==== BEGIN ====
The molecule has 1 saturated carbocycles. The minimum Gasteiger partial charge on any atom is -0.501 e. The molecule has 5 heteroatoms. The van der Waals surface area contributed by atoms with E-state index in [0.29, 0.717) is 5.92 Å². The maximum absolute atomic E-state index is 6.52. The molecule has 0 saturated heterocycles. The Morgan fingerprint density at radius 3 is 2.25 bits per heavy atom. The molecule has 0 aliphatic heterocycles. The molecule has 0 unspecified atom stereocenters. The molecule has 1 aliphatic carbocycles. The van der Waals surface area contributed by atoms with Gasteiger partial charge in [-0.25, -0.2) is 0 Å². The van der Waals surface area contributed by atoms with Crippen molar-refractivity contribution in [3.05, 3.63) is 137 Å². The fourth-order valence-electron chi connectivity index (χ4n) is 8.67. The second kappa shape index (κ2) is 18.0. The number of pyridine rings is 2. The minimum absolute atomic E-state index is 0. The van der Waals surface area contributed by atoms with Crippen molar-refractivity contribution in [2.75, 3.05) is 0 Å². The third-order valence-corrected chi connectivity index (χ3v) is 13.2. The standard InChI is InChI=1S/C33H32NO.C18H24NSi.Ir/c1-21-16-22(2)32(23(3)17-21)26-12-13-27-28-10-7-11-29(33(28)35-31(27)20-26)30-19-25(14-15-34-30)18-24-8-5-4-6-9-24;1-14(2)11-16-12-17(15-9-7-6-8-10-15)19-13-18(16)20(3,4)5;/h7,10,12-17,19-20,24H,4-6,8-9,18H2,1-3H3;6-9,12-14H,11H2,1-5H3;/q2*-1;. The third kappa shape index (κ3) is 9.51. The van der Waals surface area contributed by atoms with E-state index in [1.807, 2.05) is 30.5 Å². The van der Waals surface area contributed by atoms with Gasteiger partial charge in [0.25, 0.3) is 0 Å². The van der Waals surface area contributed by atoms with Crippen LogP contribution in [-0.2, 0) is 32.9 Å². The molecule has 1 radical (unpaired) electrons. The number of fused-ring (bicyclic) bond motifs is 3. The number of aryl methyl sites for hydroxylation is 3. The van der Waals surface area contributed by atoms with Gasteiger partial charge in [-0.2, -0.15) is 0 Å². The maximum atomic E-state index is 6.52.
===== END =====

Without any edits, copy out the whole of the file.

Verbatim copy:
The molecule has 1 saturated carbocycles. The minimum Gasteiger partial charge on any atom is -0.501 e. The molecule has 5 heteroatoms. The van der Waals surface area contributed by atoms with E-state index in [0.29, 0.717) is 5.92 Å². The maximum absolute atomic E-state index is 6.52. The molecule has 0 saturated heterocycles. The Morgan fingerprint density at radius 3 is 2.25 bits per heavy atom. The molecule has 0 aliphatic heterocycles. The molecule has 0 unspecified atom stereocenters. The molecule has 1 aliphatic carbocycles. The van der Waals surface area contributed by atoms with Gasteiger partial charge in [-0.25, -0.2) is 0 Å². The van der Waals surface area contributed by atoms with Crippen molar-refractivity contribution in [3.05, 3.63) is 137 Å². The fourth-order valence-electron chi connectivity index (χ4n) is 8.67. The second kappa shape index (κ2) is 18.0. The number of pyridine rings is 2. The minimum absolute atomic E-state index is 0. The van der Waals surface area contributed by atoms with Crippen molar-refractivity contribution in [2.75, 3.05) is 0 Å². The third-order valence-corrected chi connectivity index (χ3v) is 13.2. The standard InChI is InChI=1S/C33H32NO.C18H24NSi.Ir/c1-21-16-22(2)32(23(3)17-21)26-12-13-27-28-10-7-11-29(33(28)35-31(27)20-26)30-19-25(14-15-34-30)18-24-8-5-4-6-9-24;1-14(2)11-16-12-17(15-9-7-6-8-10-15)19-13-18(16)20(3,4)5;/h7,10,12-17,19-20,24H,4-6,8-9,18H2,1-3H3;6-9,12-14H,11H2,1-5H3;/q2*-1;. The third kappa shape index (κ3) is 9.51. The van der Waals surface area contributed by atoms with E-state index in [1.807, 2.05) is 30.5 Å². The van der Waals surface area contributed by atoms with Gasteiger partial charge in [0.25, 0.3) is 0 Å². The van der Waals surface area contributed by atoms with Crippen LogP contribution in [-0.2, 0) is 32.9 Å². The molecule has 1 radical (unpaired) electrons. The number of fused-ring (bicyclic) bond motifs is 3. The number of aryl methyl sites for hydroxylation is 3. The van der Waals surface area contributed by atoms with Gasteiger partial charge in [-0.2, -0.15) is 0 Å². The maximum atomic E-state index is 6.52.